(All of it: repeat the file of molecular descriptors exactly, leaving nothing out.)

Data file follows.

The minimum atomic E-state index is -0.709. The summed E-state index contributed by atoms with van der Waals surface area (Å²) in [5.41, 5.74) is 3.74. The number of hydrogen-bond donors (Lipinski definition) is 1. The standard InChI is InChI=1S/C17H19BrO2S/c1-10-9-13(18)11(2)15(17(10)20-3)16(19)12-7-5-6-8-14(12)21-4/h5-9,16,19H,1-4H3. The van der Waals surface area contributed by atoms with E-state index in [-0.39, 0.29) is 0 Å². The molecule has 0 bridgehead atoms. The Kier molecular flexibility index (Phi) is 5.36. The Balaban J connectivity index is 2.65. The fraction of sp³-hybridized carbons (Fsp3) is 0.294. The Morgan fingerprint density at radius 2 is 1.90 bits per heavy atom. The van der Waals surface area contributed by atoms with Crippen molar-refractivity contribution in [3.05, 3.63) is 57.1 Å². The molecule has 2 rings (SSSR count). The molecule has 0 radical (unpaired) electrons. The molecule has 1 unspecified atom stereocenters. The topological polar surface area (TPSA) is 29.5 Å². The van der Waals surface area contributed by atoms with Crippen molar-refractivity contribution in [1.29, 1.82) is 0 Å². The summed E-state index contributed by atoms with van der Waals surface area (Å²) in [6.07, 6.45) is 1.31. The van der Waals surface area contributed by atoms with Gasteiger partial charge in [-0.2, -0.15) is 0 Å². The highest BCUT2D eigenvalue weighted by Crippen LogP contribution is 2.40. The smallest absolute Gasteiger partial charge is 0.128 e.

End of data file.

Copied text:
The minimum atomic E-state index is -0.709. The summed E-state index contributed by atoms with van der Waals surface area (Å²) in [5.41, 5.74) is 3.74. The number of hydrogen-bond donors (Lipinski definition) is 1. The standard InChI is InChI=1S/C17H19BrO2S/c1-10-9-13(18)11(2)15(17(10)20-3)16(19)12-7-5-6-8-14(12)21-4/h5-9,16,19H,1-4H3. The van der Waals surface area contributed by atoms with E-state index in [-0.39, 0.29) is 0 Å². The molecule has 0 bridgehead atoms. The Kier molecular flexibility index (Phi) is 5.36. The Balaban J connectivity index is 2.65. The fraction of sp³-hybridized carbons (Fsp3) is 0.294. The Morgan fingerprint density at radius 2 is 1.90 bits per heavy atom. The van der Waals surface area contributed by atoms with Crippen molar-refractivity contribution in [3.05, 3.63) is 57.1 Å². The molecule has 2 rings (SSSR count). The molecule has 0 radical (unpaired) electrons. The molecule has 1 unspecified atom stereocenters. The topological polar surface area (TPSA) is 29.5 Å². The van der Waals surface area contributed by atoms with Crippen molar-refractivity contribution in [1.29, 1.82) is 0 Å². The summed E-state index contributed by atoms with van der Waals surface area (Å²) in [6.07, 6.45) is 1.31. The van der Waals surface area contributed by atoms with Gasteiger partial charge in [-0.2, -0.15) is 0 Å². The highest BCUT2D eigenvalue weighted by Crippen LogP contribution is 2.40. The smallest absolute Gasteiger partial charge is 0.128 e.